Air Force, Airmen grow through diversity

  • Published
  • By Senior Airman Damon Kasberg
  • 86th Airlift Wing Public Affairs
From a distance, service members can be hard to distinguish. They wear identical uniforms, have similar haircuts and are all held to the same set of rules and standards, but the Department of Defense recognizes the diversity among service members and civilian employees during month-long heritage observations.

November is designated as National Native American Heritage month, to acknowledge their contributions and accomplishments.

"The DOD is really committed to celebrating all sorts of diversity -- race, ethnicity, gender, sexual orientation," Joe Sarcinella, DOD's senior advisor and liaison for Native American Affairs said in a previous interview. "I really feel they're leading the charge and November just happens to be the time of the year when we can focus on Native Americans."

Though 1st Lt. Delilah Chinana's, 521st Air Mobility Operations Wing contract airlift and terminal ops chief, culture from the Pueblo of Jemez in New Mexico may differ from most Americans, it's something she holds dear and hopes others look to her as a model of what they can accomplish.

"Being Native American means a lot to me," Chinana said. It means I have a culture my family has kept intact. The traditions they're teaching me are things they learned from their grandparents and things I can teach my children in the future.

"I think I set an example for the younger generation back home," she added. "I hope they see the Air Force as an opportunity to experience new things. People tend to be afraid when they don't know what's out there, maybe seeing someone like me will give them that boost."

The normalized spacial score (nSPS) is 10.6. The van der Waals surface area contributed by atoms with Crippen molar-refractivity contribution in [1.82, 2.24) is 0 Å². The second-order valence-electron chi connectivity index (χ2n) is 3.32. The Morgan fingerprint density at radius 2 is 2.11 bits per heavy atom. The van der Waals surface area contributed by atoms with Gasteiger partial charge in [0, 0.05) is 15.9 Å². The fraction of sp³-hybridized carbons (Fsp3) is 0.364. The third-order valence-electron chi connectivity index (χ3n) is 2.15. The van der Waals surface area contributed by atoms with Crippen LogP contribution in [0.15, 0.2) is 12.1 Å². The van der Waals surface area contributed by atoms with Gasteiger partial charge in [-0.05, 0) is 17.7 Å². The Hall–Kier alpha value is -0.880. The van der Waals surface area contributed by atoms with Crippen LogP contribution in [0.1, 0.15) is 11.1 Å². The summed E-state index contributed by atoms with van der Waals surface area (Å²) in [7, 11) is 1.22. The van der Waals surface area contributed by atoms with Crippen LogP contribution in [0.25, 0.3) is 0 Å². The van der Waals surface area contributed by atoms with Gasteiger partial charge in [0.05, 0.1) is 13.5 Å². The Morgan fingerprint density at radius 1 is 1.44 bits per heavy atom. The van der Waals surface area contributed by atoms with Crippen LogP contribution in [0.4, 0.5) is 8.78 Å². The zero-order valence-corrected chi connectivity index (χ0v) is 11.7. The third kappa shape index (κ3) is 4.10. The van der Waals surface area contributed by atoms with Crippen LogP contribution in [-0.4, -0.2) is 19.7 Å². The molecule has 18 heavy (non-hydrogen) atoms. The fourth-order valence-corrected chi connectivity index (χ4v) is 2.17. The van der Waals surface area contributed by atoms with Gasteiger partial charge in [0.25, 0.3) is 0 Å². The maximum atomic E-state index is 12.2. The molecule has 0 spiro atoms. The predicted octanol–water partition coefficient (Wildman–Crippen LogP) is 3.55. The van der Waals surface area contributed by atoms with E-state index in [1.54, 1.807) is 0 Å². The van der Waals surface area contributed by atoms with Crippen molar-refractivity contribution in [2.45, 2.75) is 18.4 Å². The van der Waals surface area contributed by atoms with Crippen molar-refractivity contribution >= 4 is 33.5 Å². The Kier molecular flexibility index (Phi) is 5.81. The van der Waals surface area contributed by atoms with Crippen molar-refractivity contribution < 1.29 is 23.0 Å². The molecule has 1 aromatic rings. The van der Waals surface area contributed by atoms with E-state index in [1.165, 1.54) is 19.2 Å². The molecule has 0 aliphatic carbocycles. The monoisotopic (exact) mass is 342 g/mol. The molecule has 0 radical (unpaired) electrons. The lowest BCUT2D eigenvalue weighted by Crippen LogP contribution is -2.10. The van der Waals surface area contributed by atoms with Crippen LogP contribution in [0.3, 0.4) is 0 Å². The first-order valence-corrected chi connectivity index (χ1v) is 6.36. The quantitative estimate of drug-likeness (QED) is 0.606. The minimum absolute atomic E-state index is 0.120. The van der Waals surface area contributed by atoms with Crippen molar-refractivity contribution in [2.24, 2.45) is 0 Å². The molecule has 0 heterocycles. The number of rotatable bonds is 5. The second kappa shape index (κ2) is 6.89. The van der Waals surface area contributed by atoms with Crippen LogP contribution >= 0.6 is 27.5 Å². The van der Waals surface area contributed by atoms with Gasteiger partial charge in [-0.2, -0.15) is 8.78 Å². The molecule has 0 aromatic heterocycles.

Since joining the Air Force, Chinana has experienced different cultures and shared her culture with others throughout the world.

"It is interesting to learn how my culture is similar or different to the places I have visited," she said. "The culture in Japan is so beautiful and it was amazing to find out they had celebrations for things similar to what my family has; even types of food were similar to our traditional dishes. It is an amazing experience to have with people from another world to find out how different yet similar we are. Likewise, they were also interested to meet someone of my heritage, most people don't know we still exist."

Native Americans have had profound impact in the history of the United States military and continue that tradition to this day.

"The Navajo code talkers stand out to me when I think about Native Americans who have made big differences in the military," Chinana said. "Also, one of the Marines that raised the flag on Iwo Jima during World War II was Native American. Within my family, serving is a big deal. My dad retired after 24 years of service in the Army and he's the reason I joined."

In her uniform Chinana may look like every other Airman, but deeper inside is an individual with a rich heritage and a vital member of the Air Force.